Groundspeak isn't exactly promoting ethics and sportsmanship here.

 

Yes. In the comments they said:

We used the method where you swap out the container and while we drove from cache to cache, someone stamped our group stamp in the log...the freshly stamped cache would be swapped out at the next cache. We brought 50 film canisters to help with maintaining caches along the way.

 

This is the kind of thing that GC promotes (sigh).

 

And today's blog (power trail ET Highway promotion again, this time the head), has a photo of a partially buried pvc tube to hold a preform.

 

429c528b-433b-4192-981d-7dabcee54eb8.jpg

 

Wow, can I assume the entire alien head is comprised of preforms in buried PVC pipes. Caches that should be archived are published on the blog?!

 

If you were to create a piece of geo-art, what would it be and why? Tell us in the comments.

 

Great idea. I am going to do this and since I don't want to use puzzle caches to create my art, I am going to use this technique to place traditionals exactly where I need them to be. If it is on the blog, then it still must be okay to push PVC pipe into the ground. Even if that may have been allowed at one time, they wouldn't feature such a hide if they didn't want cachers to continue to do it.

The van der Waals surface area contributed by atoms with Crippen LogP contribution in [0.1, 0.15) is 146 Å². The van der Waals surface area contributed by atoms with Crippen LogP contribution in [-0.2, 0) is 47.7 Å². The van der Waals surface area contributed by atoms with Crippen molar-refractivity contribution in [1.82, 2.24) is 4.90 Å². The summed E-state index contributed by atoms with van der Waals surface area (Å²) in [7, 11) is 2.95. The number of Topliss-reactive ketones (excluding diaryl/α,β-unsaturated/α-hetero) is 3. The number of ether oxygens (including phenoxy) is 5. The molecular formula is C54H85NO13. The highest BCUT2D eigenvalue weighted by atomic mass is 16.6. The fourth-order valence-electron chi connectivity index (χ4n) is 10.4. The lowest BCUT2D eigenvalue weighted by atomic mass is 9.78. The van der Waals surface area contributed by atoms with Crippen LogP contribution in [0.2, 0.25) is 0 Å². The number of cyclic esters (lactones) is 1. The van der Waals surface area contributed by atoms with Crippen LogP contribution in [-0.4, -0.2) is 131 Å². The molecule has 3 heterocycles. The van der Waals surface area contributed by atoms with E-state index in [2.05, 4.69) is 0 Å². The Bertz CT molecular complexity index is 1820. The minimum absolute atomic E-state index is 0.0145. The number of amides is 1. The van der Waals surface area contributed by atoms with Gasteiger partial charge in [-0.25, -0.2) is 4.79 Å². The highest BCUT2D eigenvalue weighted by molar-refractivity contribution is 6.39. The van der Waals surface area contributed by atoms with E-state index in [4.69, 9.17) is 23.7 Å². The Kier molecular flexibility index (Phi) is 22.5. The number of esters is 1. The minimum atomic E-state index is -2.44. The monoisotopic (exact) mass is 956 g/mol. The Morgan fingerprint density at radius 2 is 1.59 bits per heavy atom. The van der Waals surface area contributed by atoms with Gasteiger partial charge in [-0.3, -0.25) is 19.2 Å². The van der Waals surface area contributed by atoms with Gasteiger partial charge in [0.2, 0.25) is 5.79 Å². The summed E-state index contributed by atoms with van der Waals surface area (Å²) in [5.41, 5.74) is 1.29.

Edited by fbingha

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....Groundspeak's love affair with the numbers oriented cacher is the true downfall.

 

+1

 

Case in point: the blog featured the E.T. Highway power trail recently. Part of the bloggers advice - bring about fifty film canisters with logs inside so you can do cache maintenance. (Or perhaps more accurately - to sign and throw out the window as you drive along down the road.)

 

Groundspeak isn't exactly promoting ethics and sportsmanship here.

 

Yes. In the comments they said:

We used the method where you swap out the container and while we drove from cache to cache, someone stamped our group stamp in the log...the freshly stamped cache would be swapped out at the next cache. We brought 50 film canisters to help with maintaining caches along the way.

 

This is the kind of thing that GC promotes (sigh).

 

And today's blog (power trail ET Highway promotion again, this time the head), has a photo of a partially buried pvc tube to hold a preform.

 

429c528b-433b-4192-981d-7dabcee54eb8.jpg

 

Wow, can I assume the entire alien head is comprised of preforms in buried PVC pipes. Caches that should be archived are published on the blog?!

 

If you were to create a piece of geo-art, what would it be and why? Tell us in the comments.

 

Great idea. I am going to do this and since I don't want to use puzzle caches to create my art, I am going to use this technique to place traditionals exactly where I need them to be. If it is on the blog, then it still must be okay to push PVC pipe into the ground. Even if that may have been allowed at one time, they wouldn't feature such a hide if they didn't want cachers to continue to do it.